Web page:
posted by Jonathan Potts at
The German people don't want their military deployed anywhere at anytime, which is convenient because since 1991 THEY HAVE HAD NO MILITARY. What, exactly, would the provide to CENTCOM in the event of a miraculous decision to help out? No more than what the Danes, Dutch and Czechs already have provided, and far less than what the primary victims of German aggression, the Poles, have donated.Please remember that the French, again, had to borrow a Russian troop plane just to get their paratroopers to Cote d'Ivoire as a lightly-armed peacekeeping operation.These countries no longer have any force projection, which strongly calls into question why the French are even on the Security Council other than tradition.In a few years, this might also be said of Russia.Not that anyone is asking me, but wouldn't it be wiser to reconfigure the Security Council to reflect actual military power and economic power, which is the entire point of the permanent membership?How about a regional agreement? Say, Brazil, U.S., U.K., Russia (for now, Poland in three years), Nigeria, South Africa, China and India (Japan would decline to join because of Constitutional requirements).At least these countries can project regional power!
I can't argue with your logic. Unfortunately, I'm guessing that the current Security Council would have to approve such a change.
which is convenient because since 1991 THEY HAVE HAD NO MILITARYThat's interesting? I guess the conscription of those 75,300 men between 18 and 30 years of age in Germany last year just sends them to someplace other than the Bundeswehr and it's 290,000 soldiers! I guess Peter Struck has another title than the Minister of Defense of the Bundesrepublik Deutschland. I guess the 1,900 German troops as part of the International Security Assistance Force (ISAF) of NATO in Afghanistan can now go home! Considering they are the largest NATO nation to provide troops for the ISAF, and provide 30% of the NATO presence in the country, I don't think that would make much of a dent.If logistics is your determination for membership upon the Security Council, which is what your complaint about the French seems to be, why don't we take the Chinese off as well? Considering they needed to use other UN peacekeeping nations to transport their troops to Liberia and their transport to East Timor was even worse with fewer troops.The only nations in the world with the true logistical support available to transport troops anywhere in the world is the US and Russia and they are getting worse by the minute.I agree that member nations on the Security Council should be changed. You might not be happy though because the Germans could replace the French using the criteria you mentioned. That’s the same reasoning Gerhard Schroeder has been using for being on the Security Council.
It's also interesting to note that despite Germany's past--actually, because of Germany's past--the German populace is much more pacifistic than the French, even though Americans associate France with cowardice. Keep in mind that it was the Gerhard Schroeder who first used anti-American sentiment--more specifically, anti-Bush sentiment--for political gain, back in 2002, and who lobbied the French to oppose the war in Iraq.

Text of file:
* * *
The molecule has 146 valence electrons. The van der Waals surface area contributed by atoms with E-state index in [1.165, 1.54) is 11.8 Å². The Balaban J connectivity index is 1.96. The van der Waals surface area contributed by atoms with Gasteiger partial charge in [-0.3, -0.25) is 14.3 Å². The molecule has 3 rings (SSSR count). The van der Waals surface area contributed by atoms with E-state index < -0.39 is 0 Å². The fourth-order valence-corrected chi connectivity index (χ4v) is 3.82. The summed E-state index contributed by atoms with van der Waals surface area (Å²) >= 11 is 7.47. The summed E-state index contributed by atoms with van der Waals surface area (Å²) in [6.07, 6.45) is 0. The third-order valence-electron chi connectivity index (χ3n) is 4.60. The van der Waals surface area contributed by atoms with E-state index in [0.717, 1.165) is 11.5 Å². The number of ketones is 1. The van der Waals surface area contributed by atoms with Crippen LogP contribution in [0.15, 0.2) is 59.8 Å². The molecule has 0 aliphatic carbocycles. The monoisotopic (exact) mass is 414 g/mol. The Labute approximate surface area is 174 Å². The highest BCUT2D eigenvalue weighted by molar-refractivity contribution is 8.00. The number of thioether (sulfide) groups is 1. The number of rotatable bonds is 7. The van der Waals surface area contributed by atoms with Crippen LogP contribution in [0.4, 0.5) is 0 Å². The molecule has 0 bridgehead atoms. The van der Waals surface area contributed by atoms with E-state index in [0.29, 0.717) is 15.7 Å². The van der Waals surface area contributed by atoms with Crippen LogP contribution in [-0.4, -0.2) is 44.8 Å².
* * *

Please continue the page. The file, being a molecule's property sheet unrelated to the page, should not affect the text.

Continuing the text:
In response, I would say that (duh) being able to move your troops out of your region of typical operations would be a major factor in sending troops anywhere. While you mention numbers in the German military structure, please recall that Germany does not have either the inclination or the ability to project power past its borders, a fact painfully obvious to NATO since the very limited air war over Serbia six years ago.To argue otherwise is to admit you don't regularly study military affairs.My point about reorganizing the Security Council along regional lines is, of course, pie-in-the-sky dreaming, but it makes since. While we could never expect China to project force in, say, Bolivia, we could expect a few Red Army divisions to cross into Cambodia or Bhutan in the event of an emergency.You forgot to mention that UK has a fairly good logistics system (although not even a fraction as good as the American one), which might explain why the British won the Falklands War, and Argentina didn't. It's nice to have a Royal Navy and enough Harriers to control theatre air space.
oops. Sense. Duh.
On another note, one should add that it's odd to see Kerry crowing about U.S. troops rotating out of Germany and S Korea, which is a reform long overdue and something Kerry, himself, suggested should be done DURING THE HEIGHT OF THE COLD WAR.Of course, he also won election as a Senator from MA on the platform of freezing nuclear re-armament and stopping U.S.-sponsored anti-communist forces in Central and South America (even going so far as to travel to Nicaragua and meet with Ortega, days before the Sandanista met with his new Soviet partners).Don't get me wrong, I deplored the Contras in the 1980s, the counter-revolutionary death squads helped by the CIA throughout the region, and the arms-for-hostages diversions during Iran-Contra.But I was wrong about some of it (building nukes that were never going to be used to help bankrupt Moscow ultimately was good), I'll stand by my dislike of the brutal realpolitik south of the border and in southern Africa.That said, it is important to note that as the Americans were paying the people who killed communists in Afghanistan, Angola and El Salvador, German troops were sitting on their asses waiting for an enemy who never came. And once they realized they were never coming, did Germany say, 'OK, U.S., you can leave now.'Oh, no. They want to suckle of the American tit as long as they can. I say they're done sucking. Maybe they and the French can build a modern airforce, scrape together some armor, build a navy and at least pretend to back up their sermons.
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